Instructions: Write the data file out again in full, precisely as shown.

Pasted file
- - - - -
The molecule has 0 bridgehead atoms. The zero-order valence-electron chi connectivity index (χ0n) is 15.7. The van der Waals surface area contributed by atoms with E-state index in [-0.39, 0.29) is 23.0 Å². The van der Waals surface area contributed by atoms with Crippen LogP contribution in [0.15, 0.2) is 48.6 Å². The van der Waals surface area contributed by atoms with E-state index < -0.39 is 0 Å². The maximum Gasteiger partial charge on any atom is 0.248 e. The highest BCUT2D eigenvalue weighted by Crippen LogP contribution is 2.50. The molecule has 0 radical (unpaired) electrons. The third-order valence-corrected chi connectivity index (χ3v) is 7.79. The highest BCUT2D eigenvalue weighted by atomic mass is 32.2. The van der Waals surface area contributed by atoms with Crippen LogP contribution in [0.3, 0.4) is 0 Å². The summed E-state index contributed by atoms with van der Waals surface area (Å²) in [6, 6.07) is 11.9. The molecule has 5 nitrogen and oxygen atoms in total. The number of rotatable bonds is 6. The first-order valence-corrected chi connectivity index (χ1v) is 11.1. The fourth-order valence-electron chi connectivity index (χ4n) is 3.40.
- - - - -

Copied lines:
The molecule has 0 bridgehead atoms. The zero-order valence-electron chi connectivity index (χ0n) is 15.7. The van der Waals surface area contributed by atoms with E-state index in [-0.39, 0.29) is 23.0 Å². The van der Waals surface area contributed by atoms with Crippen LogP contribution in [0.15, 0.2) is 48.6 Å². The van der Waals surface area contributed by atoms with E-state index < -0.39 is 0 Å². The maximum Gasteiger partial charge on any atom is 0.248 e. The highest BCUT2D eigenvalue weighted by Crippen LogP contribution is 2.50. The molecule has 0 radical (unpaired) electrons. The third-order valence-corrected chi connectivity index (χ3v) is 7.79. The highest BCUT2D eigenvalue weighted by atomic mass is 32.2. The van der Waals surface area contributed by atoms with Crippen LogP contribution in [0.3, 0.4) is 0 Å². The summed E-state index contributed by atoms with van der Waals surface area (Å²) in [6, 6.07) is 11.9. The molecule has 5 nitrogen and oxygen atoms in total. The number of rotatable bonds is 6. The first-order valence-corrected chi connectivity index (χ1v) is 11.1. The fourth-order valence-electron chi connectivity index (χ4n) is 3.40.